Aziz Rana’s genealogy of American constitutional veneration overturns the conventional wisdom, not merely about the chronology, but also about the reasons for this worshipful attitude towards a document drafted in the late eighteenth century. At the same time, his forthcoming book, Rise of the Constitution, is politically explosive: for it appears at a moment when some Americans are wondering if the U.S. Constitution is part of the problem with America’s political order, rather than the source of a solution.
What, however, follows veneration? We want to speculate in our response about this, because Rana’s extraordinary book poses no question more burning than this one. Do we need a better constitution? Or do we need a less constitutionally-oriented politics?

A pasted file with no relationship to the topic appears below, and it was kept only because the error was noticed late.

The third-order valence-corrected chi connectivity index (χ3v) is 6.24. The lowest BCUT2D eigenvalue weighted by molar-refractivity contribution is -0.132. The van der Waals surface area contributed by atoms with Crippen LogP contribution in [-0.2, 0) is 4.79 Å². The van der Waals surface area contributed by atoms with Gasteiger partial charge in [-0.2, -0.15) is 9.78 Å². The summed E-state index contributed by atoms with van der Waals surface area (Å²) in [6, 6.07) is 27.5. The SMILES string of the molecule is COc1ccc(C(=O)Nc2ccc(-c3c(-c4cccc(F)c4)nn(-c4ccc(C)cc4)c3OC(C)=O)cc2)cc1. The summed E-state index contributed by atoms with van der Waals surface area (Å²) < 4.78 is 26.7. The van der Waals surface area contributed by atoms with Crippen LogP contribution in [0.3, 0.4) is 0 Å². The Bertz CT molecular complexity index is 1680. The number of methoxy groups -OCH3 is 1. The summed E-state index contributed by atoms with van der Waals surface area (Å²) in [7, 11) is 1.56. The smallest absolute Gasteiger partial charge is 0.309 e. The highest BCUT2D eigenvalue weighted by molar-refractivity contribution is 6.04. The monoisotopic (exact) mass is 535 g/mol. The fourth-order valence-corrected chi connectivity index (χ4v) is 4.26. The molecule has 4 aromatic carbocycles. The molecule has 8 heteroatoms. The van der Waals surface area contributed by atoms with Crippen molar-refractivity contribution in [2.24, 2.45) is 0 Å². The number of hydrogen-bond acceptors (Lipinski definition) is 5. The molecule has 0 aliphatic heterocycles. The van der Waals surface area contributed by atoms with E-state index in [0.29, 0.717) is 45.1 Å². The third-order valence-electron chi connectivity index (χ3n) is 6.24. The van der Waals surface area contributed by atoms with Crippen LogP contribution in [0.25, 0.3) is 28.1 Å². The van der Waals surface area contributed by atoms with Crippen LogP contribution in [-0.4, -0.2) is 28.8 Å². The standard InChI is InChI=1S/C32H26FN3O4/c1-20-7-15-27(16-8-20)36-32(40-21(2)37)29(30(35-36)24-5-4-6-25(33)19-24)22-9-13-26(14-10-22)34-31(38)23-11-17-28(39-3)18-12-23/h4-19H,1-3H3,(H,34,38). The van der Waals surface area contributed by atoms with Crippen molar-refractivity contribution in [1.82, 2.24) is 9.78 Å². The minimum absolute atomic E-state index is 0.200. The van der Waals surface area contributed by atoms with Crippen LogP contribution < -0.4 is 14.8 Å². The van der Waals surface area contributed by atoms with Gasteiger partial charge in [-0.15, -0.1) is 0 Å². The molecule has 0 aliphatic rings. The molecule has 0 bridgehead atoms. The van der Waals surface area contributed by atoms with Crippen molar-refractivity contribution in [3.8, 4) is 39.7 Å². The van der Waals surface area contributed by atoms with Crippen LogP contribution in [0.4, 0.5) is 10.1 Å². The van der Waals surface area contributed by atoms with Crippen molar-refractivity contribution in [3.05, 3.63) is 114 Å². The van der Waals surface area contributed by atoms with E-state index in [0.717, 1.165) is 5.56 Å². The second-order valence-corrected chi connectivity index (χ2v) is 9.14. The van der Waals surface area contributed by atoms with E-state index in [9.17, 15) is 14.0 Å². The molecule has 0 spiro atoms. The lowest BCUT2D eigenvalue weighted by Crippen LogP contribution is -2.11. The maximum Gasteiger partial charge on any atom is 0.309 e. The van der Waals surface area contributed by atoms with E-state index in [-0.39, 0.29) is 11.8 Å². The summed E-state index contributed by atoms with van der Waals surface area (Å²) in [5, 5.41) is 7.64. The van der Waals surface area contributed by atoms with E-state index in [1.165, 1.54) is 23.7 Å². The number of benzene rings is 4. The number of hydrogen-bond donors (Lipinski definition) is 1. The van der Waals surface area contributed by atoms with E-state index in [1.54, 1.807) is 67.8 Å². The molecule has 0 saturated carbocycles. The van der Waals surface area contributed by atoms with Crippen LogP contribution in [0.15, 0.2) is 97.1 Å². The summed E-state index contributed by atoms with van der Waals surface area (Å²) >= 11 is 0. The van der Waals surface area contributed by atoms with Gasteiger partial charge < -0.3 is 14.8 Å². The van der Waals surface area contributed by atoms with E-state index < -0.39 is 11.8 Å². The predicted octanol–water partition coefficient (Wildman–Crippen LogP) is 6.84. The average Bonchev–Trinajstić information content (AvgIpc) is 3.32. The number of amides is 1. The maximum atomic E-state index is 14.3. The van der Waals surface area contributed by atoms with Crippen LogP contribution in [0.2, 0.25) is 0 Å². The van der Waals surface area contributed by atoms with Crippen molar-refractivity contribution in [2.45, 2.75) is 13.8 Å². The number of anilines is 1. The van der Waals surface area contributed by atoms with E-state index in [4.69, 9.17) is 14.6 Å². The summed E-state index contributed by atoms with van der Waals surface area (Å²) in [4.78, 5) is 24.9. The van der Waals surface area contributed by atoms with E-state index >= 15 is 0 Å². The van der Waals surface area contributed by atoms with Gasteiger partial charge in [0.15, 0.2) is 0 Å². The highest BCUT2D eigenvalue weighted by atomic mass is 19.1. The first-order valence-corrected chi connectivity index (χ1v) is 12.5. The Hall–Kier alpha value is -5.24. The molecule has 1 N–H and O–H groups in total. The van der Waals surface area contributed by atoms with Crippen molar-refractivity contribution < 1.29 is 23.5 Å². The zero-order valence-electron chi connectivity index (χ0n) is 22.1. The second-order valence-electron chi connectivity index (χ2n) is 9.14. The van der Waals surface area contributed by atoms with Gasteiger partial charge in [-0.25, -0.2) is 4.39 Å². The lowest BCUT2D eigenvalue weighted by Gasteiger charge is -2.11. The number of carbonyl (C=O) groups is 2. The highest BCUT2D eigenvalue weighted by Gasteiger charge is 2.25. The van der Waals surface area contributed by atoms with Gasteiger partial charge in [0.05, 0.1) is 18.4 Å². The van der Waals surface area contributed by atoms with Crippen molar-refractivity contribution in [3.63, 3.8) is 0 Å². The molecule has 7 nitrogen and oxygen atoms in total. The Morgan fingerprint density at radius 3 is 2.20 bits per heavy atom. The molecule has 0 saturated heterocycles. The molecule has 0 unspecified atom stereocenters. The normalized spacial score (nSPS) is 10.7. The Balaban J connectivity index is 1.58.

The answer to this depends on whether one is defining constitutions and constitutionalism with the ancients or the moderns. According to Aristotle and others, every political order or regime will have commitments that are deeper and less easy to shift, and so every place and time is “constituted,” however implicitly.
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